If the AHA Diet is Premised on a Bad Theory, Don’t Expect Our Doctors to Admit it Any Time Soon

The AHA diet (American Heart Association diet) constitutes what most of us have come to believe is a “healthy and balanced” diet.

Per the American Heart Association website, here are the diet guidelines. Our comments are listed next to each recommendation. (Please note that we are not doctors or nutritionists. Speak to your physician before you change your diet/lifestyle!)

AHA Diet Recommendations Our Critique
Eat five servings of fruits and vegetables every day. Sugary fruits, such as grapes, bananas, and fruit juices, can wreak havoc on blood sugar and insulin levels.
Eat six servings of grains a day. Carbohydrates like grains break down into sugar in the body. Sugar drives secretion of insulin and screws up metabolism in many other ways. So in essence, the AHA diet tells us to eat SIX SERVINGS of sugar a day in the form of grains.
Eat lean meats, poultry, dairy, and legumes. The assumption is that dietary fat makes us fat. But according to the USDA’s own numbers, we consume less fat than we did prior to the obesity epidemic. Plus, dietary fat does not drive the secretion of insulin, and the studies linking saturated fat and heart disease are inconclusive at best.
Eat fatty fish like salmon and tuna twice a week. Sounds great. But if the AHA diet tells us to eat fatty fish, why is it so afraid of us telling us to eat fatty meats and poultry?
Limit saturated fat to 2 grams per tablespoon. Again, the AHA diet maintains that saturated fat causes heart disease and high cholesterol. But this assertion is based on dubious science. Please read the book Good Calories, Bad Calories. This book outlines how we came to believe the idea that saturated fat causes disease and why this hypothesis is ultimately preposterous.
Maintain or reduce sodium intake at 2400 milligrams per day or less. The AHA diet blames hypertension on salt in the diet. But, again, the science behind this is extremely dubious. For a full expose, read this article.
Limit alcohol consumption. Fine.
Limit eating trans fats, cholesterol, and saturated fats. Again, the AHA diet insists that saturated fat and cholesterol cause health problems, but we assert that the science upon which this recommendation rests is fatally flawed.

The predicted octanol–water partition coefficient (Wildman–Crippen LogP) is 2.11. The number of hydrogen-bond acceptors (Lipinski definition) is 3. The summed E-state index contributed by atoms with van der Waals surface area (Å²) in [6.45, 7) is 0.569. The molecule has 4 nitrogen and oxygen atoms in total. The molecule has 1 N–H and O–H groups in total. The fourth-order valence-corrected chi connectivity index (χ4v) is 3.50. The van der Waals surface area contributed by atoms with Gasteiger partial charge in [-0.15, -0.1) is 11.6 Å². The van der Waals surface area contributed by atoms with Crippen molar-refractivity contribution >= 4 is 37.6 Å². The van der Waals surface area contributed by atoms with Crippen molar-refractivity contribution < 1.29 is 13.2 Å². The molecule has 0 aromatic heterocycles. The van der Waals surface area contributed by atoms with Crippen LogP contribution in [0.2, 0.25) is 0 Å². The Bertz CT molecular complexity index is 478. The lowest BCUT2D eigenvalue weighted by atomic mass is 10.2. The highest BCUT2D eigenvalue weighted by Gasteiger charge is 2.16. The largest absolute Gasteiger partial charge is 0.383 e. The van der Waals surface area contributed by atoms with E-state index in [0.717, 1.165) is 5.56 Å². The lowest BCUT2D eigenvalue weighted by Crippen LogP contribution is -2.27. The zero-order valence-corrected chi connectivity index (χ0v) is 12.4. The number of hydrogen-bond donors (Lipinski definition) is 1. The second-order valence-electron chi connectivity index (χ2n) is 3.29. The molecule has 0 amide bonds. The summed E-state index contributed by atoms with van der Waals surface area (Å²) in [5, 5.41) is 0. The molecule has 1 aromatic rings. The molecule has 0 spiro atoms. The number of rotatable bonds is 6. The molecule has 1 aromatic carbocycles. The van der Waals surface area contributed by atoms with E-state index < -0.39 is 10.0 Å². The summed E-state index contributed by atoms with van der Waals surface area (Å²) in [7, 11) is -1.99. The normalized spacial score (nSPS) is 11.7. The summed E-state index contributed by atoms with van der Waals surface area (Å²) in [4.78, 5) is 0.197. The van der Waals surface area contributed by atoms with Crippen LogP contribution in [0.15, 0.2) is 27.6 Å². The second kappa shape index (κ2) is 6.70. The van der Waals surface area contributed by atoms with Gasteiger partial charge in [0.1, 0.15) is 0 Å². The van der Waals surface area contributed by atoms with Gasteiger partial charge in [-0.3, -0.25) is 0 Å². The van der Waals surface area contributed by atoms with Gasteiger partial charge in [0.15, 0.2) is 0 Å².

Reduce intake of high calorie junk food, such as candy and soft drinks. We heartily agree -- limit sugar as much as you can.
Get at least 30 minutes of physical activity every day. This AHA diet recommendation assumes that exercise leads to weight loss. But as we’ve examined at length on this site, this obvious assumption does NOT hold up when you look at the data.
Maintain your weight by maintaining caloric balance. In other words, balance out the calories you eat with the calories you burn off through exercise and other activity. This entire site is devoted to destroying this fundamental proposition of the AHA diet. For a good overview on the counter-argument, see our page on the First Law of Thermodynamics. This page explains how the AHA diet derives its calorie balance recommendation and explains an alternative theory about energy balance that refutes the AHA theory.

Putting aside the rightness or wrongness of the AHA diet, let’s consider the mentality of those who support it.

Would the doctors, public health authorities, nutritionists, and other celebrated figures who support the so-called balanced diet really change their minds if evidence came to light that contradicted what they thought they knew?

We believe not. Consider:

  • Most AHA diet advocates have preached about the balanced diet for years if not decades.
  • They have told thousands of people that these dietary guidelines are correct.
  • The American Heart Association is a very hierarchical institution.
  • Lay people are generally laughed at for questioning AHA diet recommendations because they lack the credentials or lab experience to make counter claims.
  • Doctors as a class are not exactly known for their humility.
  • Confirmation bias runs rampant among public health experts. This allows them to ignore/discredit information that does not fit within their belief system. Simultaneously, it helps them pump up and over-credit data that DOES appear to fit their beliefs.
  • The architects and supporters of the AHA diet are also the judge, jury and executioners of diet science.

We assert that the AHA diet architects are not scientists.

They do not strive to falsify their own hypotheses about diet and nutrition. Rather, they strive instead to preach their guidelines to other people. A true scientist relentlessly challenges what he or she thinks is true and seeks out evidence that might CONTRADICT a preferred hypothesis.

A true scientist never “proves” anything but seeks to disprove what she thinks she knows.

Only by relentlessly and ruthlessly testing a hypothesis can you hope to arrive at a credible understanding of how nature works.

But the supporters of the AHA diet in general do not do this.

They act like the truth is already known and that the only problem is messaging. How is this attitude any different from the attitude that animates religious zealots?

To solve our obesity problem, we need scientists, not wizards and priests who use the language and the authority of science to cloak what’s ultimately nothing more than a religious agenda.

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